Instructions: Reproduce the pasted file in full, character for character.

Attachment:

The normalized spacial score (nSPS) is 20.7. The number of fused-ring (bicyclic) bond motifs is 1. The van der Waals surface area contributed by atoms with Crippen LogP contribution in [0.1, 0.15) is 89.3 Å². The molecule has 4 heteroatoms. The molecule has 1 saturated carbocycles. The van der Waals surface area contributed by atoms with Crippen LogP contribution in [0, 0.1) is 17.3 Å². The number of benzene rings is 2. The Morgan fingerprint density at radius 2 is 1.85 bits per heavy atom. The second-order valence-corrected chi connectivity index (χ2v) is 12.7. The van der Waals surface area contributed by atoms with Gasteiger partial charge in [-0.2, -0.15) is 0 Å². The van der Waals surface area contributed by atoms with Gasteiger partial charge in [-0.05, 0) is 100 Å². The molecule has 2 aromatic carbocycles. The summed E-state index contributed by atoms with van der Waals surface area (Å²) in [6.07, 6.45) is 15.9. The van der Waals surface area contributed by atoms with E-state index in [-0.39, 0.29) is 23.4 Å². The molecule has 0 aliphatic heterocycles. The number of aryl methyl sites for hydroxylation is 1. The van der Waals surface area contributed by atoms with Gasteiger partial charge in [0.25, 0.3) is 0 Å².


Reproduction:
The normalized spacial score (nSPS) is 20.7. The number of fused-ring (bicyclic) bond motifs is 1. The van der Waals surface area contributed by atoms with Crippen LogP contribution in [0.1, 0.15) is 89.3 Å². The molecule has 4 heteroatoms. The molecule has 1 saturated carbocycles. The van der Waals surface area contributed by atoms with Crippen LogP contribution in [0, 0.1) is 17.3 Å². The number of benzene rings is 2. The Morgan fingerprint density at radius 2 is 1.85 bits per heavy atom. The second-order valence-corrected chi connectivity index (χ2v) is 12.7. The van der Waals surface area contributed by atoms with Gasteiger partial charge in [-0.2, -0.15) is 0 Å². The van der Waals surface area contributed by atoms with Gasteiger partial charge in [-0.05, 0) is 100 Å². The molecule has 2 aromatic carbocycles. The summed E-state index contributed by atoms with van der Waals surface area (Å²) in [6.07, 6.45) is 15.9. The van der Waals surface area contributed by atoms with E-state index in [-0.39, 0.29) is 23.4 Å². The molecule has 0 aliphatic heterocycles. The number of aryl methyl sites for hydroxylation is 1. The van der Waals surface area contributed by atoms with Gasteiger partial charge in [0.25, 0.3) is 0 Å².